BY NICO VREELAND

[In this feature, we highlight a handful of the best book reviews appearing over the weekend in major newspapers.]


The Girl with the Sturgeon Tattoo, by Lars Arffssen, reviewed by Nick Owchar (L.A. Times)

If ever a wildly popular “literary” phenomenon needed a firm pantsing, it’s Stieg Larsson’s Dragon-Tattoo-Girl series (also: Twilight). Larsson’s awful writing manages to be both clumsy and long-winded, and his cardboard characters make Michele Bachmann look like a master of nuance. It’s very bad novelling, made worse by its stunning popularity. Enter Lars Arffssen and The Girl with the Sturgeon Tattoo, a send-up about “Lizzy Salamander” and “a psychopathic serial killer who’s probably also a world-class surgeon … or an experienced samurai warrior.” Those two may or may not be the same person. It’s a shame that Owchar comes at this from the point of a Larsson fan; he doesn’t seem to get, for instance, Arffssen’s best joke. “At 200 pages,” Owchar writes, Sturgeon “is about 150 pages too long.” If that’s not Larsson-esque, I don’t know what is. [Get this book]


King of the Badgers, by Philip Hensher, reviewed by Katherine A. Powers (B&N Review)

I found Hensher’s last book to be beautiful, exquisitely written, and utterly devoid of compelling drama. This time around, the British Jonathan Franzen (trademark pending) centers his story around the disappearance of a child in a quaint seaside arts-and-crafts village. Sounds like he’s tried to put together a compelling plot, and if it’s a success (a point on which Powers never quite draws up a verdict), this could be a fantastic read. Hensher is, in non-plot-related ways, one of the most immensely skilled living novelists I’ve ever read. [Get this book]


Survivors, by Richard Fortey, reviewed by Colin Tudge (Guardian)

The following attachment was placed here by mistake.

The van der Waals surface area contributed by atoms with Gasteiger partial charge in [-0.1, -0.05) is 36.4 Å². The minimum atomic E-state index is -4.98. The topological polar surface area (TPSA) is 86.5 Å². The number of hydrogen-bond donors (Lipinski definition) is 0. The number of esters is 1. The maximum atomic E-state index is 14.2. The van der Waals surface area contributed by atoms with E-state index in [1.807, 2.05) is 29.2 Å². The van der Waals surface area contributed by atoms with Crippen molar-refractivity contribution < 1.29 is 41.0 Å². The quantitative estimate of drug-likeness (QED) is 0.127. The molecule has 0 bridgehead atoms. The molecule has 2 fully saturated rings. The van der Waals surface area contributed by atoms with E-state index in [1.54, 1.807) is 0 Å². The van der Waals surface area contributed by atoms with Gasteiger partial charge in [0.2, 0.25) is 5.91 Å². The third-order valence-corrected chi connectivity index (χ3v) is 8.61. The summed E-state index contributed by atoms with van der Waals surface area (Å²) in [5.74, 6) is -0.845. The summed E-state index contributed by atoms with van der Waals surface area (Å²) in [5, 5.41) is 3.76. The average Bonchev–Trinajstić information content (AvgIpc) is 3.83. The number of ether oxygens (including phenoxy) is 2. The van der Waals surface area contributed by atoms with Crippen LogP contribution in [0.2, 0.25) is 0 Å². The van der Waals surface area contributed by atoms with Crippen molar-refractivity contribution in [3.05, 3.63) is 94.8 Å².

Horseshoe crabs, oddly enough, are over 450 million years old, which means they survived the Permian mass extinction, the largest extinction event ever on Earth, which killed 96% of marine species of life. This book is a naturalist’s quantification of such “survivors,” mixed with a first-hand account of how these species are getting on today. [Unfortunately, not yet available in U.S.]


A Man of Parts, by David Lodge, reviewed by Christopher Benfey (New York Times)

This latest novel by two-time Booker finalist David Lodge appropriates the life of H.G. Wells, the stupefyingly prolific writer who created The Time Machine and War of the Worlds. Wells was equally prolific sexually, and he believed that sex was a recreation “like tennis or badminton.” I can’t say for sure if I like the sound of the book itself, but the review is interesting for its life-of-eccentric-genius details. [Get this book]


In brief: I just don’t believe that a novel about a man who locks himself in a bathroom at a dinner party will be a satisfying read. … If you liked, or even just kinda liked Room, sounds like you should check out this book. … David L. Ulin previews upcoming fall books. … First full review I’ve seen of The Idiot Sarah Palin, or whatever McGinniss wound up calling it. … The Washington Post rounds up books about incompetent navigators. I guess the one about my mother doesn’t pub until next spring.

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